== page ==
enter image description here

The ability of Intel to both design and fabricate its products is unique (almost all other companies either R&D only or fabrication only oriented). This ability, and the fact that Intel had a monopoly, allowed Intel to do everything "in-house" and to adopt any methodology they wanted (methodology == the way to do things). The methodology they used is to develop a "tailor made" sub-blocks for each new CPU or chipset, and connect each of these blocks in a "tailored" manner (with the most appropriate interconnect for block's application and characteristics). While very time consuming, this "tailoring" provided the best specs for Intel processors and chipsets and made Intel what it is today.

Macworld 2007 and Steeve Jobs presents iPhone. While this device (and his successors) became much more than just a gadget (people talk of iGeneration), what is relevant to our discussion is the tremendous shifts which happened in semiconductors industry since then.

enter image description here

First of all, in just few years sales of smartphones and tablets (from different manufacturers, not only Apple's) have beaten the numbers of PCs. In fact, PCs sales are constantly dropping now. Unlike older cell phones, Palms, etc., smartphones and tablets are computers in the widest sense of the word.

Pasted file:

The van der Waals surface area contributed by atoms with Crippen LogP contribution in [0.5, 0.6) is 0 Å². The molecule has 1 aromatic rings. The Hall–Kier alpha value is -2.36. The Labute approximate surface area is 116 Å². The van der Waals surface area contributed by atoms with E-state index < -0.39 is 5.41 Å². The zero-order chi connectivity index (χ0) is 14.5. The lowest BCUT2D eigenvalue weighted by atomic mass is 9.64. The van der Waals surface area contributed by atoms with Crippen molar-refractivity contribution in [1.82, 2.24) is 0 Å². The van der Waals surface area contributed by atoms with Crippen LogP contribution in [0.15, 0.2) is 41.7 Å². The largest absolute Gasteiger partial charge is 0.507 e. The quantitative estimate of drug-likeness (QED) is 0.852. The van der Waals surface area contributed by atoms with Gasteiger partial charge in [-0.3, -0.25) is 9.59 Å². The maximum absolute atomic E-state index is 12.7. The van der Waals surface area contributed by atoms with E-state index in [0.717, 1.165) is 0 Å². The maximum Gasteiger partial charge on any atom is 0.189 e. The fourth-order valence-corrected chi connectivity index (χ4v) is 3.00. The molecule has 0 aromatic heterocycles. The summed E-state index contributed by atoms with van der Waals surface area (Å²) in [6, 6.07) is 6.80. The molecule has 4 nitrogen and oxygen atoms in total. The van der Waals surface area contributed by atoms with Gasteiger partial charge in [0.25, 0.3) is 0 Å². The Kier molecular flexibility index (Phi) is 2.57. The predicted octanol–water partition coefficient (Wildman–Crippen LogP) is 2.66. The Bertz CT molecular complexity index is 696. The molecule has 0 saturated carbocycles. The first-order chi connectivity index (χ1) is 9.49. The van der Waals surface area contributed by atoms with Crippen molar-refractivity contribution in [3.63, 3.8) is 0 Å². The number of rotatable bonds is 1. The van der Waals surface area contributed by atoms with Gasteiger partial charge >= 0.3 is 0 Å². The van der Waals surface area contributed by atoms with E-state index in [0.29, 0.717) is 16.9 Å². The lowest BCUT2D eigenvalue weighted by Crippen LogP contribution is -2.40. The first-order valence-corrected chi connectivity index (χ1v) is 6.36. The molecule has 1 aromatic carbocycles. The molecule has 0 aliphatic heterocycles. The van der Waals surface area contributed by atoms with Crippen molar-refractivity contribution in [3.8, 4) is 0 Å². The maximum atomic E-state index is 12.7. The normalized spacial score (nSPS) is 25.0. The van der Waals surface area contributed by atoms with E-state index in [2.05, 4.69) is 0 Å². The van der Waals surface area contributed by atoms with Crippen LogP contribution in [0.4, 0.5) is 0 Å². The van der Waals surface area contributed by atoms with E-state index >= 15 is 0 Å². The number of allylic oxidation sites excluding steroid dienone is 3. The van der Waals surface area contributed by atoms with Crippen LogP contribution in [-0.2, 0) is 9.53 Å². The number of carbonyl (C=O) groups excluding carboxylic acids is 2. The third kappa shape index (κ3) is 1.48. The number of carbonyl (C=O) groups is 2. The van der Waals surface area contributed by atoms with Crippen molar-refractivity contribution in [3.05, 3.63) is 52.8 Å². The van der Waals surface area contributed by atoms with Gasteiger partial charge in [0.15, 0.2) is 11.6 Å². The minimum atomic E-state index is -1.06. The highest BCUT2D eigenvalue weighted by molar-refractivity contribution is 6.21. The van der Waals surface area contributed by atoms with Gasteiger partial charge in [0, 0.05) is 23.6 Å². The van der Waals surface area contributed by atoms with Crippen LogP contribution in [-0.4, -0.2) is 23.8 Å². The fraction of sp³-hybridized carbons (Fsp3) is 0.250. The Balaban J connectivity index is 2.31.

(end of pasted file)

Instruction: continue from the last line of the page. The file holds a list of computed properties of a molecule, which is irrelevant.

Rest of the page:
Second, most companies which sell smartphones and tablets are "fabless" - they develop the gadgets, but they rely upon other companies to manufacture the chips for these gadgets.

Third, there is a single company which positioned itself as a developer of the best CPUs for portable devices (at least it was the case until Intel came out with BayTrail) - ARM. Surprisingly, ARM does not have fabs to manufacture their CPUs. Much more surprisingly, ARM does not cell its CPUs - it licenses the (RTL) code of the CPUs!

Let's take Apple as an example. In light of the above three points, if Apple wants to build a computer for its phones/tablets, it must do the following:

  1. Buy a license from ARM in order to be able to use the CPU
  2. Develop or buy additional required modules (memory, IO, graphics, ...) - these modules are usually referred to as IPs (Intellectual Property)
  3. Integrate the CPU code with IPs code. This requires establishing some kind of very smart and complex interconnect between these modules.
  4. Once the integration is done the whole system must be verified against the specs.
  5. The verified code of the system is iteratively converted into other representations (netlist, layout). Each iteration includes special verification.
  6. The system's description is sent to the fab (owned by other company) where it is converted into a chip.